Does this mean that transitional justice, as we know it in these parts, is also ending?

In a situation where trials, as the most visible process of transitional justice, are declining, the question arises – how and where will journalists, researchers, artists, activists and other interested parties find the resources and materials they need to report on transitional justice in the future? What will the ‘next generation’ base its work on? When, in thirty years, someone wants to study, read or write about the crimes committed in Vlasenica, Vukovar or Gjakova, to whom will they turn? Court archives would seem like the obvious answer. The ICTY’s accessible online database is one shining example. Any journalist can access it to read trial verdicts, testimonies and transcripts, and view documented evidence, photos or video footage used during the trials.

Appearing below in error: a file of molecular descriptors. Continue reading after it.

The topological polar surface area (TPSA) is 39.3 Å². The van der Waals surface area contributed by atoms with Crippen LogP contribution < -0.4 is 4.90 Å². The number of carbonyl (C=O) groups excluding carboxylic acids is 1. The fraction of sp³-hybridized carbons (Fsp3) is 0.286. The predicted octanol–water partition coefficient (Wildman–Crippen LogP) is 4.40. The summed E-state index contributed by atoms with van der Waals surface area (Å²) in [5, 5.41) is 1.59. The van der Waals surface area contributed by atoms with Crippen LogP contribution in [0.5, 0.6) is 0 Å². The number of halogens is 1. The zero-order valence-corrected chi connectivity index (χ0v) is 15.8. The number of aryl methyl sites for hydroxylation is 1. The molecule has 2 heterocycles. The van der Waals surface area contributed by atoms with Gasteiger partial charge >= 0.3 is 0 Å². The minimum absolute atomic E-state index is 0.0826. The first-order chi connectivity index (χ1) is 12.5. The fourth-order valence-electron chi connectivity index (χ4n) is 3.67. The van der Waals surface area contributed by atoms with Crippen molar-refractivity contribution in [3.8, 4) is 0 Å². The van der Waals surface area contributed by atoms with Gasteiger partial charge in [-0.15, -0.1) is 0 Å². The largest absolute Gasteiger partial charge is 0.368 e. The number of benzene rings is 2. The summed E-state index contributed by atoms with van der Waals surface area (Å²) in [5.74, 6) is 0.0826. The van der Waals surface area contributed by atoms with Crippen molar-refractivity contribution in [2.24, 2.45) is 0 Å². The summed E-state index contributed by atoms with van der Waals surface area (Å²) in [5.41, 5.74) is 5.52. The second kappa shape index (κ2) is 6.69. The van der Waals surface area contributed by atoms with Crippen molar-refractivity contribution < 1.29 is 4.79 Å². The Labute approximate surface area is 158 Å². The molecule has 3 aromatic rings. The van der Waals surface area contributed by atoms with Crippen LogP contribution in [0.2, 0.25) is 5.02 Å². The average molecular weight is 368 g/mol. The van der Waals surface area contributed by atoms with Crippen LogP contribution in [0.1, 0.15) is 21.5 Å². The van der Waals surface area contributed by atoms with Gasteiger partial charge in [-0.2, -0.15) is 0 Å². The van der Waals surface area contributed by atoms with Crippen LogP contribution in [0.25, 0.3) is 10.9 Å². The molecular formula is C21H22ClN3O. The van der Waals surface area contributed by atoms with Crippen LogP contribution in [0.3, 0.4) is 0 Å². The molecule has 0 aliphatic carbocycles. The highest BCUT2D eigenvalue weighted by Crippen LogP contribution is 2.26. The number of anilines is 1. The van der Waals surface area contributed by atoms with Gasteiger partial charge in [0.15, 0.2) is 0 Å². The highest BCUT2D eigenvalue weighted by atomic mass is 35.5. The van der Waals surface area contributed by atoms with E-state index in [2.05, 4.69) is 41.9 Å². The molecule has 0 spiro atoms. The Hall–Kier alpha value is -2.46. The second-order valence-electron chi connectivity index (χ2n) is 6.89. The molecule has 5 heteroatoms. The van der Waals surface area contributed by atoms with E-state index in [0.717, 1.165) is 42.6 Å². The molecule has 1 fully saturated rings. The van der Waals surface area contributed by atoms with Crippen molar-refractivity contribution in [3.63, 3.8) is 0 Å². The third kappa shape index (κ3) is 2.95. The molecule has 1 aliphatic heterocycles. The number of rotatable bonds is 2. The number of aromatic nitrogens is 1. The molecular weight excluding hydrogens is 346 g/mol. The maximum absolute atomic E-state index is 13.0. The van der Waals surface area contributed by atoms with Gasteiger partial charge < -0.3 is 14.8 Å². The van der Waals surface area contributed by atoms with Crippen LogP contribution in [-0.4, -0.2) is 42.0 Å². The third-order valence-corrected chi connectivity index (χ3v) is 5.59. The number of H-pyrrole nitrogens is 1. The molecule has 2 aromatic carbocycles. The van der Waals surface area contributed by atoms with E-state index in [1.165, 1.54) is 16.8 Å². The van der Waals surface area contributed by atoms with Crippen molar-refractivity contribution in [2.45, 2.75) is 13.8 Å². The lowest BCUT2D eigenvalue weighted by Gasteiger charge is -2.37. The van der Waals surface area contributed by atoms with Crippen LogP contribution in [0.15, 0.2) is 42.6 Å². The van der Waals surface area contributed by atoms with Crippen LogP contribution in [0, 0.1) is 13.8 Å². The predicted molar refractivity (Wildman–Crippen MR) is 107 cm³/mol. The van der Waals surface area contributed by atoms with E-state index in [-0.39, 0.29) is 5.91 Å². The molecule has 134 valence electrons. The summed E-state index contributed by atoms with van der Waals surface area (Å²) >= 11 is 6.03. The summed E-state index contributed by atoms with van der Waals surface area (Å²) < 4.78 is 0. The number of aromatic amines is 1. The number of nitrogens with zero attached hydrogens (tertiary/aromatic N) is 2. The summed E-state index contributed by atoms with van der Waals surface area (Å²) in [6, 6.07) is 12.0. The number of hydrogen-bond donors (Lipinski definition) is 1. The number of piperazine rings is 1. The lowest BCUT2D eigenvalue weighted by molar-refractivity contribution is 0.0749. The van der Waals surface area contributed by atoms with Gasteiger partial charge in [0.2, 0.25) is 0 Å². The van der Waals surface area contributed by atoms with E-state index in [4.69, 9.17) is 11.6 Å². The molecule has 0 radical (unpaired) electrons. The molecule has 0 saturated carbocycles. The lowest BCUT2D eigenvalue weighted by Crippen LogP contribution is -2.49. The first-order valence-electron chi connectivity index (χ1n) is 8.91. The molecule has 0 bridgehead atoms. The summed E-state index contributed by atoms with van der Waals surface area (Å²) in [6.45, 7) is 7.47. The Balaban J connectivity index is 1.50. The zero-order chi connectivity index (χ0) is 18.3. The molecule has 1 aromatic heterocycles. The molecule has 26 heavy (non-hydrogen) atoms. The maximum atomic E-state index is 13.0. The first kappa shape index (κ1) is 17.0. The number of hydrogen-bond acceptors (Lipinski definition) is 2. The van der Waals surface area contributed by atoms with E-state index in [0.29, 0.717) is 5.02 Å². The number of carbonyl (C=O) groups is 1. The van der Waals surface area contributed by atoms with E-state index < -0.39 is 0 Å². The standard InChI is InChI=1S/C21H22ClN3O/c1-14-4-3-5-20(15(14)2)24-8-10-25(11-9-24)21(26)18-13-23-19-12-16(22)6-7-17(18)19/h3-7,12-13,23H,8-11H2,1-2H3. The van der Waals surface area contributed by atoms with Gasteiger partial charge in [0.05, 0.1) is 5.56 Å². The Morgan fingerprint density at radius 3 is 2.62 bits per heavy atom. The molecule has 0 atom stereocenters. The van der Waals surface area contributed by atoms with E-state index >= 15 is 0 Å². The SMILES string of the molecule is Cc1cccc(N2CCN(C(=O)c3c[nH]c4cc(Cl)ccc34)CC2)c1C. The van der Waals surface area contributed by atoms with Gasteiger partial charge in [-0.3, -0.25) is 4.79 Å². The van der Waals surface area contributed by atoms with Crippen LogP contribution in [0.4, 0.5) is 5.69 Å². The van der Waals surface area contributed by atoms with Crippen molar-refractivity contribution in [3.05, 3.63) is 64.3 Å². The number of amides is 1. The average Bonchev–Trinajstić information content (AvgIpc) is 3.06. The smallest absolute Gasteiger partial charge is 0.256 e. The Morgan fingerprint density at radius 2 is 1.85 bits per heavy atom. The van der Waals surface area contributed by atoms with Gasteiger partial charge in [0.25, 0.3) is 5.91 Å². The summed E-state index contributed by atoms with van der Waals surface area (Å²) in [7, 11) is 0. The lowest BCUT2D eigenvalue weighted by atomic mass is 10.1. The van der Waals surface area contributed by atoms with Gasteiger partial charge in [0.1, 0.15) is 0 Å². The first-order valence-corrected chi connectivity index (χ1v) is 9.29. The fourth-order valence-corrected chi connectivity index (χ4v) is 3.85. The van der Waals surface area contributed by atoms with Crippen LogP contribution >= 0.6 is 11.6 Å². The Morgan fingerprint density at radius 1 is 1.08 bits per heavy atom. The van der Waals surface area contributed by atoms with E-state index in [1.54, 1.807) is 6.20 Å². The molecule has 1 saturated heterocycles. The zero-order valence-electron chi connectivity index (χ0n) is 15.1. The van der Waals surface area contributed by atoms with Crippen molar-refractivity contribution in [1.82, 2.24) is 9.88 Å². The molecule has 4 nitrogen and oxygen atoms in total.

So, what about local court archives? In 2020, one would expect all court documents and transcripts from the trials to be digitized, and all items that were used as evidence to be properly stored. This is not the case, however.